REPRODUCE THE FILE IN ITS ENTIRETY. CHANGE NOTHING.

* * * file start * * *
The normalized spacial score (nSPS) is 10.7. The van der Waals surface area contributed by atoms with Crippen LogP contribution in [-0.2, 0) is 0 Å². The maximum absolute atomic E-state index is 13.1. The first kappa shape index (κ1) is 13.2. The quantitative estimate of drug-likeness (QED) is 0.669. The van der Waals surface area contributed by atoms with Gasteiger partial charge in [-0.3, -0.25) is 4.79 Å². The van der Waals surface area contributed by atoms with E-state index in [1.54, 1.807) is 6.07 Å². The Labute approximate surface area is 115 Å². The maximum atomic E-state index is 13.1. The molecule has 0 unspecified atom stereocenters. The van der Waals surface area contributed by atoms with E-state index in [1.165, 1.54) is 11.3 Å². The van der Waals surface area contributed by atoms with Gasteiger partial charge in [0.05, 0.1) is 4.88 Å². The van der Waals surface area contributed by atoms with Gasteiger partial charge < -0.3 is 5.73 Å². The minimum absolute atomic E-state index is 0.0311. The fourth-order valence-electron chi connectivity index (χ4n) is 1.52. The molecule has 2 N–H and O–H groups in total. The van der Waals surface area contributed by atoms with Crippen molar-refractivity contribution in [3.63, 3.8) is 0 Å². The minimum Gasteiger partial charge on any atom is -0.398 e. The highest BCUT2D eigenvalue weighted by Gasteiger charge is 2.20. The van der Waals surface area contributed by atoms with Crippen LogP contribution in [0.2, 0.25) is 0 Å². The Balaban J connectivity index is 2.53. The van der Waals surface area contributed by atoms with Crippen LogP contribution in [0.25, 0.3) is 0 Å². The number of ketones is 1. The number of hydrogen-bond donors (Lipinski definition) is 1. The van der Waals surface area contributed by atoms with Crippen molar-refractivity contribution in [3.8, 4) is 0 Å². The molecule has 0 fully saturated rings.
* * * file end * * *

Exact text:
The normalized spacial score (nSPS) is 10.7. The van der Waals surface area contributed by atoms with Crippen LogP contribution in [-0.2, 0) is 0 Å². The maximum absolute atomic E-state index is 13.1. The first kappa shape index (κ1) is 13.2. The quantitative estimate of drug-likeness (QED) is 0.669. The van der Waals surface area contributed by atoms with Gasteiger partial charge in [-0.3, -0.25) is 4.79 Å². The van der Waals surface area contributed by atoms with E-state index in [1.54, 1.807) is 6.07 Å². The Labute approximate surface area is 115 Å². The maximum atomic E-state index is 13.1. The molecule has 0 unspecified atom stereocenters. The van der Waals surface area contributed by atoms with E-state index in [1.165, 1.54) is 11.3 Å². The van der Waals surface area contributed by atoms with Gasteiger partial charge in [0.05, 0.1) is 4.88 Å². The van der Waals surface area contributed by atoms with Gasteiger partial charge < -0.3 is 5.73 Å². The minimum absolute atomic E-state index is 0.0311. The fourth-order valence-electron chi connectivity index (χ4n) is 1.52. The molecule has 2 N–H and O–H groups in total. The van der Waals surface area contributed by atoms with Crippen molar-refractivity contribution in [3.63, 3.8) is 0 Å². The minimum Gasteiger partial charge on any atom is -0.398 e. The highest BCUT2D eigenvalue weighted by Gasteiger charge is 2.20. The van der Waals surface area contributed by atoms with Crippen LogP contribution in [0.2, 0.25) is 0 Å². The Balaban J connectivity index is 2.53. The van der Waals surface area contributed by atoms with Crippen LogP contribution in [0.25, 0.3) is 0 Å². The number of ketones is 1. The number of hydrogen-bond donors (Lipinski definition) is 1. The van der Waals surface area contributed by atoms with Crippen molar-refractivity contribution in [3.8, 4) is 0 Å². The molecule has 0 fully saturated rings.